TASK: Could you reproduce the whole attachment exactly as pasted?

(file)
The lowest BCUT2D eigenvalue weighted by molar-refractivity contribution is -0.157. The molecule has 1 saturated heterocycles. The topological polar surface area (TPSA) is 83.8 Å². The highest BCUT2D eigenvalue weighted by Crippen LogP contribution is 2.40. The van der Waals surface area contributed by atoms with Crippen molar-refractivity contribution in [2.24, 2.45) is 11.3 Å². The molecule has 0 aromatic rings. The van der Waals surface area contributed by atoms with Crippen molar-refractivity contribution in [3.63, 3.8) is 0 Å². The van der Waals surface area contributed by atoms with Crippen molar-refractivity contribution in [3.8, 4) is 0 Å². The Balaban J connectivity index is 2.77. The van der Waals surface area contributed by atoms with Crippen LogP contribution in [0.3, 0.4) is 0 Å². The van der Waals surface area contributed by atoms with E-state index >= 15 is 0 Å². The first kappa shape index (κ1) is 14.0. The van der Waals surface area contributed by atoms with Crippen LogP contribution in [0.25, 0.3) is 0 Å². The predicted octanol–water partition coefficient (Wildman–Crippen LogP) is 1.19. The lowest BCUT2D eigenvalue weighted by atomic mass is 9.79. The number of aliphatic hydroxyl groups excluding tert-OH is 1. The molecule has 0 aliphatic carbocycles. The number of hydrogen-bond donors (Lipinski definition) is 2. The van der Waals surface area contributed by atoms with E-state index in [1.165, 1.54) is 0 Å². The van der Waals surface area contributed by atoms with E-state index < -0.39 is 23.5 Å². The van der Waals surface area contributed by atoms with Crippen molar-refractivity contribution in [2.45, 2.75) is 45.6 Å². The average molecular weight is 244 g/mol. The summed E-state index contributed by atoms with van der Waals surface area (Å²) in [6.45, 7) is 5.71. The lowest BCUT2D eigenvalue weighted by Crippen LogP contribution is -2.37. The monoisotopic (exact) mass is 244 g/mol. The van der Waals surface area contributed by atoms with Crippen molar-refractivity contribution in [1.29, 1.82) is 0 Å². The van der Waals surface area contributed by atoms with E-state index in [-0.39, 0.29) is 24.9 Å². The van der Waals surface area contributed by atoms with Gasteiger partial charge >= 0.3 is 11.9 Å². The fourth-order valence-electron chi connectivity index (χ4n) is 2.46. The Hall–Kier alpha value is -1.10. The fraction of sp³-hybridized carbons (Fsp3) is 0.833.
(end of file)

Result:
The lowest BCUT2D eigenvalue weighted by molar-refractivity contribution is -0.157. The molecule has 1 saturated heterocycles. The topological polar surface area (TPSA) is 83.8 Å². The highest BCUT2D eigenvalue weighted by Crippen LogP contribution is 2.40. The van der Waals surface area contributed by atoms with Crippen molar-refractivity contribution in [2.24, 2.45) is 11.3 Å². The molecule has 0 aromatic rings. The van der Waals surface area contributed by atoms with Crippen molar-refractivity contribution in [3.63, 3.8) is 0 Å². The van der Waals surface area contributed by atoms with Crippen molar-refractivity contribution in [3.8, 4) is 0 Å². The Balaban J connectivity index is 2.77. The van der Waals surface area contributed by atoms with Crippen LogP contribution in [0.3, 0.4) is 0 Å². The van der Waals surface area contributed by atoms with E-state index >= 15 is 0 Å². The first kappa shape index (κ1) is 14.0. The van der Waals surface area contributed by atoms with Crippen LogP contribution in [0.25, 0.3) is 0 Å². The predicted octanol–water partition coefficient (Wildman–Crippen LogP) is 1.19. The lowest BCUT2D eigenvalue weighted by atomic mass is 9.79. The number of aliphatic hydroxyl groups excluding tert-OH is 1. The molecule has 0 aliphatic carbocycles. The number of hydrogen-bond donors (Lipinski definition) is 2. The van der Waals surface area contributed by atoms with E-state index in [1.165, 1.54) is 0 Å². The van der Waals surface area contributed by atoms with E-state index < -0.39 is 23.5 Å². The van der Waals surface area contributed by atoms with Crippen molar-refractivity contribution in [2.45, 2.75) is 45.6 Å². The average molecular weight is 244 g/mol. The summed E-state index contributed by atoms with van der Waals surface area (Å²) in [6.45, 7) is 5.71. The lowest BCUT2D eigenvalue weighted by Crippen LogP contribution is -2.37. The monoisotopic (exact) mass is 244 g/mol. The van der Waals surface area contributed by atoms with Crippen molar-refractivity contribution in [1.29, 1.82) is 0 Å². The van der Waals surface area contributed by atoms with E-state index in [-0.39, 0.29) is 24.9 Å². The van der Waals surface area contributed by atoms with Gasteiger partial charge >= 0.3 is 11.9 Å². The fourth-order valence-electron chi connectivity index (χ4n) is 2.46. The Hall–Kier alpha value is -1.10. The fraction of sp³-hybridized carbons (Fsp3) is 0.833.